My fleece samples sat in my pickup in the box, ready to be shipped for testing most of the summer. Since the micron testing was 200.00 or so for all the samples (100+ sent in) I never seemed to have the extra cash to do it. So i finally just made it a priority. None of the results were surprising except for one. The micron testing has helped me learn a ton about each sheep's fleece and in learning the feel/texture and reasons things test at the levels that they do.

I pastured my sheep on 50% alfalfa, and the rest of the mixture was red clover, white clover, timothy, blue grass, fescue, brome and orchard grasses. I have to graze the alfalfa when it is 2/3 bloom, so it is a more stemmy than I like but the sheep have adapted well to this in the heat of the summer. spring/fall pastures are mostly fescue/blue grass and red/white clovers. Everyone is in good condition.

I'm going to list the rams first. The rams were pastured in their own system of 4 paddocks this year and I am extremely pleased with the results. Aside from the 2 polled rams below, all rams have fleeces at least 4" long already (about 9 months of fleece growth). The two polled rams have a fleece around 3". It is extremely dense and crimpy and when stretched is around 4.5". I love the variety my fleeces give me :)

For those not in the know my goals:
AFD: Average Fiber Diameter My flock goal is somewhere between 20 and 25.
SD: Standard Deviation. I want this as close to 5 or below.
CV: Coefficient of Variation. My flock goal is around 20 give or take.
CEM: Coarse Edge Mean. My goal is under 10. The lower the better. this gives it the silky handle and makes the fiber feel finer than it is sometimes. (i.e. 30 afd ewe with a CEM of 7 will feel like a low 20s AFD)
CF: Comfort Factor. This should be as close to 100% for any sheep. Adults over 80% is a goal for me (and i'm close!)
SF: Spin Fineness. What the fiber feels like as its being spun up through the hand. Your SF should always be lower than your AFD for Shetlands.

I have a page on my website (http://www.ramsay-farms.com/understandingmicrons.htm) that explains this in more detail.

Wintertime Jazz AI (Todhill Jericho x Whistlesop 0424 Izzy) gray katmoget - fourth fleece
AFD: 24.9, SD: 5.1, CV 20.3, CEM 9.4, CF 86%, SF 24.1. Amazing numbers for a four year old.

FirthofFifth Nekomis (Wintertime Blues x Bramble Nadine) gray katmoget - third fleece
AFD: 27.5, SD 5.2, CV 19.1, CEM 8.9, CF 75.1, SF 26.3. he had the silkiest fleece with lots of luster and soft handle. This fleece was third overall in the Shetland Fleece Show at WSWF under UK judges Kate Sharp and Alan Hill.

WhitePine Levi (Willowcroft Jamie x RiverOaks Lucy) black polled ram 2nd fleece:
AFD: 23.6, SD 5, CV 21.4, CEM 9.7, CF 89.9, SF 23

WhitePine Ludacris (Greenholme Holly x RiverOaks Lucy) moorit bielset polled ram first fleece:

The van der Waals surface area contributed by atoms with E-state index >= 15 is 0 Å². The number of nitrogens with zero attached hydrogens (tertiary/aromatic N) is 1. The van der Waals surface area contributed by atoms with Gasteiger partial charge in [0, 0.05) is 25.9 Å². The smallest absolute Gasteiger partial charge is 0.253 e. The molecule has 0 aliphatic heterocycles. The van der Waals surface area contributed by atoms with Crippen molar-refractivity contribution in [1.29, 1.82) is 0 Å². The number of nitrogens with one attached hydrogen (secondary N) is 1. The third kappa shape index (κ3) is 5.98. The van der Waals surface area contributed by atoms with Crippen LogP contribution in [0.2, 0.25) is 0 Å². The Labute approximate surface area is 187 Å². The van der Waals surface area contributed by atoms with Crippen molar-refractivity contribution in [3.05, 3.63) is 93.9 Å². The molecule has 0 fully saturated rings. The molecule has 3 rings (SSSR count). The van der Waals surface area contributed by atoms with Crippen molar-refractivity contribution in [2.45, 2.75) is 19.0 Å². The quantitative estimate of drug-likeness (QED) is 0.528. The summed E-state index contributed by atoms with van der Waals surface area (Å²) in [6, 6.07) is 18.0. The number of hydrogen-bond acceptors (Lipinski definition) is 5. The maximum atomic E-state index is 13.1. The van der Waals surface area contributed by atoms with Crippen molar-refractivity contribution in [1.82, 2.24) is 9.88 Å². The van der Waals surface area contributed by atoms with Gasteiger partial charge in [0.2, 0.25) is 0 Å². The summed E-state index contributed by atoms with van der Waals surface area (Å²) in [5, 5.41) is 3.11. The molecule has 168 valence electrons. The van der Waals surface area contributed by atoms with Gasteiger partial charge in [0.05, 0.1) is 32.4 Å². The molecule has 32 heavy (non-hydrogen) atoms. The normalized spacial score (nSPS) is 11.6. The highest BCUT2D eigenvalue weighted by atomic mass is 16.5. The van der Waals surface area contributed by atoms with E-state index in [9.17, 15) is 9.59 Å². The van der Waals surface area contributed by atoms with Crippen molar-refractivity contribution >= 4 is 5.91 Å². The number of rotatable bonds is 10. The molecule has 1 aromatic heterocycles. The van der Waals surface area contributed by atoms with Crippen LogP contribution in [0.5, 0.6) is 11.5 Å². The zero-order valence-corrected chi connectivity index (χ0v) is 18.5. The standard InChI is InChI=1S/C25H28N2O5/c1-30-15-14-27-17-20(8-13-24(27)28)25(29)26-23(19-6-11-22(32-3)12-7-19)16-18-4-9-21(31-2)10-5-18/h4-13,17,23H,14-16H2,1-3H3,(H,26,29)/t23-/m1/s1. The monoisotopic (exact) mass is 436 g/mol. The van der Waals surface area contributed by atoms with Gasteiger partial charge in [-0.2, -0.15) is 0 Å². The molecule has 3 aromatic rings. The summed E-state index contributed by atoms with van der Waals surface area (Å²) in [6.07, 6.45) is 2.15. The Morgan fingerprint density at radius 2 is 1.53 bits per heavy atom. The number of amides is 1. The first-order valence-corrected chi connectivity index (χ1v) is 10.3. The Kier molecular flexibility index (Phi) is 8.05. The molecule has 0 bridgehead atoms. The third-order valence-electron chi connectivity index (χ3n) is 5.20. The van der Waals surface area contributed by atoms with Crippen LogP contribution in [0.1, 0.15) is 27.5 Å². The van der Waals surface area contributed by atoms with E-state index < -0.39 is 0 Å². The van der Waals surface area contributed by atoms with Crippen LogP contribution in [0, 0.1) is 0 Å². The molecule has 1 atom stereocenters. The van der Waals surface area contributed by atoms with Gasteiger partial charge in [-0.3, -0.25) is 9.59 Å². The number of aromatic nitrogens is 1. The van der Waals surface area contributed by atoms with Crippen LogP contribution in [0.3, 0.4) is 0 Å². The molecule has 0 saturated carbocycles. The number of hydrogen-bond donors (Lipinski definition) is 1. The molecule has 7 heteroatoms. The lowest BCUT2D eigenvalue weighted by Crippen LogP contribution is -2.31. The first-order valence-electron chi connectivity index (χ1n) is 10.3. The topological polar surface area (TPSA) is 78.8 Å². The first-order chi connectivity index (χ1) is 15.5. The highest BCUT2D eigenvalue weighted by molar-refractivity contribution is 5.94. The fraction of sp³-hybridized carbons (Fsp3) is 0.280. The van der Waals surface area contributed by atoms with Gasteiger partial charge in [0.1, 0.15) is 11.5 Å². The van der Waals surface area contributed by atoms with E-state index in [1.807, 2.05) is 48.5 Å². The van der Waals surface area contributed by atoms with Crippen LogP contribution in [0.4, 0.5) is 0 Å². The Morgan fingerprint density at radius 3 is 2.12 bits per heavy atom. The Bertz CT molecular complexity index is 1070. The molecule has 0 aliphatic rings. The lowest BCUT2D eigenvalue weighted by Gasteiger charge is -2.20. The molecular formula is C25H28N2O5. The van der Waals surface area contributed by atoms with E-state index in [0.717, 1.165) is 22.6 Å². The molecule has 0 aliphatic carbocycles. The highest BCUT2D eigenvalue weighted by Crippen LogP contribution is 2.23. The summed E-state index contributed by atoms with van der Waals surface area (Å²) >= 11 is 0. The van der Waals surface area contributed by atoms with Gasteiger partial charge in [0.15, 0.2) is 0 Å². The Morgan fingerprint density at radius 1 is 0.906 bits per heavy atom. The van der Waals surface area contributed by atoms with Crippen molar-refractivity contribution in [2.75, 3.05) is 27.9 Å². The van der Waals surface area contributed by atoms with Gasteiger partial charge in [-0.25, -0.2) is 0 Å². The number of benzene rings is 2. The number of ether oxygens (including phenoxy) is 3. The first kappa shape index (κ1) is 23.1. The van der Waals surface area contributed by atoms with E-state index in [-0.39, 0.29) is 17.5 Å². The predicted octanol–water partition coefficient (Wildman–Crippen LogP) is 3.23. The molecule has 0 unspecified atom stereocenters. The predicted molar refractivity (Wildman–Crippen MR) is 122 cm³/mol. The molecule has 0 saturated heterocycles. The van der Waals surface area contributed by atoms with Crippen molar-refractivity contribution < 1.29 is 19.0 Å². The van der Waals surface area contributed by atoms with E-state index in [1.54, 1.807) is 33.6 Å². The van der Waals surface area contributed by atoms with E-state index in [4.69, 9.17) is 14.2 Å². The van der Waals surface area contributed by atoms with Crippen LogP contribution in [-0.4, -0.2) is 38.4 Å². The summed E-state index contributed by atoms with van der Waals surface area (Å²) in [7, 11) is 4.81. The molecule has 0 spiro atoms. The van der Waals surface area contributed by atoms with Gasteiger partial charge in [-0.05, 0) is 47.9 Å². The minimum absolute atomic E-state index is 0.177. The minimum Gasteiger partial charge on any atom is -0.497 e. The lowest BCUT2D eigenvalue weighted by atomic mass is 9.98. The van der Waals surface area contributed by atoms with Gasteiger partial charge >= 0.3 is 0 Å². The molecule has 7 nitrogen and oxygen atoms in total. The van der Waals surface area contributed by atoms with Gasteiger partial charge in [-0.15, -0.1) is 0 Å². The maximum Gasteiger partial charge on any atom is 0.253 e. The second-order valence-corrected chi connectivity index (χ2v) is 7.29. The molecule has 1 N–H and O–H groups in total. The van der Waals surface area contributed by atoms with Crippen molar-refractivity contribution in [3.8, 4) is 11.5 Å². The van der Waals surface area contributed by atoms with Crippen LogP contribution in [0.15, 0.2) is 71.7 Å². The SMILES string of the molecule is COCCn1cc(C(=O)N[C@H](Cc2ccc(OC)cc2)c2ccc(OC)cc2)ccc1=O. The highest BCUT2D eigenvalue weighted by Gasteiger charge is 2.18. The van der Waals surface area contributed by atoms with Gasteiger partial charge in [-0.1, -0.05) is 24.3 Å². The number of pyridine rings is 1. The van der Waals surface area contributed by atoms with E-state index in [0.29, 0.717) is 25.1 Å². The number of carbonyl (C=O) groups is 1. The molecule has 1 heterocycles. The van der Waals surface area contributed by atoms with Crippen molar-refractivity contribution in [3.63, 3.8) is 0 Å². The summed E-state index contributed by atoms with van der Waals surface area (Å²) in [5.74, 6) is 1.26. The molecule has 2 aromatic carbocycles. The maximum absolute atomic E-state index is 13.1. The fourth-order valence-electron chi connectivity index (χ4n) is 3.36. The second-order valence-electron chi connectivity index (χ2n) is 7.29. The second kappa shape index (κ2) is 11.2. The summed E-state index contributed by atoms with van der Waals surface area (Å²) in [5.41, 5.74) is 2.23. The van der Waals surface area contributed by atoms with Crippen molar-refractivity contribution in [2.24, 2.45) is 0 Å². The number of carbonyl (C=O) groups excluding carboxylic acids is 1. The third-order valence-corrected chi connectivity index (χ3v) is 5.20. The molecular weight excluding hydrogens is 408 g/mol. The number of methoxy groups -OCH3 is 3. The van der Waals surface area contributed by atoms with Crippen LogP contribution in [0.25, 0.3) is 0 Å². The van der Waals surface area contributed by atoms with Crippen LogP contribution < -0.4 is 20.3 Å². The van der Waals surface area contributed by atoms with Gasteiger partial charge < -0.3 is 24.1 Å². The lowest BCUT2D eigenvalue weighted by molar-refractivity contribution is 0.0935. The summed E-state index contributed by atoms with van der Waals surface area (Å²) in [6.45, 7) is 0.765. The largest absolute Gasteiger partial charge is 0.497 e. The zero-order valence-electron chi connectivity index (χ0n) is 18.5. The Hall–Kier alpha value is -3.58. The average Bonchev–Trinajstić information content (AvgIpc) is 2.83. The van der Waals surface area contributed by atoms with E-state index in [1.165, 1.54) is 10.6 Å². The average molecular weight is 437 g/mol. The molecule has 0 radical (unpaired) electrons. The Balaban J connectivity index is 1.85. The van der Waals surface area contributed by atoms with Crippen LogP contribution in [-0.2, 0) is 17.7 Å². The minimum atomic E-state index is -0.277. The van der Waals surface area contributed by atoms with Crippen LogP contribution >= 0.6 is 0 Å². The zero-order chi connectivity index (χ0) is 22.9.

AFD: 23.8, SD 4.9, CV 20.6, CEM 9, CF 90.6%, SF 23.1

WhitePine Flo Rida (Greenholme Holly x ShelteringPines Fleur de Lis) gray katmoget horned, first fleece: AFD 23.8, SD 4.9, CV 20.6, CEM 9, CF 90.6%, SF 23.1 Flo Rida will be used in 2012

WhitePine Christian (UnderTheSon Arapaho x WhitePine Centennial) black horned 2nd fleece:
AFD: 22.5, SD 5.4, CV 24, CEM 10.4, CF 92.1, SF 22.5 He is available for sale

FirthofFifth Kiso (WhitePine Ephraim AI x FirthofFifth Kamachariy, a Forrest daughter) first fleece
AFD: 25.5, SD: 4.6, CV 18.1, CEM 7.9, CF 86.9, CF 24.2. He is a scurred fawn katmoget and is available for sale.

WhitePine Caiphas (who now lives in Maryland) (Greenholme Holly x Justalit'l Chloe) gray katmoget 2nd fleece AFD:23.8, SD 6, CV 25.3, CEM 12.4, CF 83.7, SF 24.1

WhitePine Roman (who now lives in Maryland) (Heights Orion x RYL Rachildas) white ram 2nd fleece
AFD: 23.4, SD 4.4, CV 19, CEM 7.9, CF 94.4, SF 22.4. He is am amazingly fleeced ram Amazing numbers.
 
WhitePine City High (Heatheram Lightning x FirthofFifth Koosi AI) gray katmoget (could be modified) first fleece AFD: 22.5, SD 4.5, 19.9, CEM 7.9, CF 96.1, SF 21.7 City High will be used heavily in 2012.

WhitePine Barnabas (Heights Orion x FirthofFifth Booto) - fawn katmoget horned 2nd fleece:
AFD 18.4, SD 3.9, CV 21.2, CEM 8, SF 100%, SF 18

I've not had a 2 year old every micron at 18 afd before!! I"m totally shocked. He has everything in his fleece that I am after and I am not disappointed with any of these numbers from any rams. I sold Roman and Caiphas who I really liked but used both of them two years. Christian is available now that I've used him for breeding and Kiso is available as I have much of his genetics in the ram and ewe flocks.

I have several ram lambs available still from these above rams as well. Please inquire! :)

Adult rams

 I have two adult rams for sale.The White is WhitePine Loki (WhitePine Carver x WhitePine Lunna). He is two years old and I have used him tw...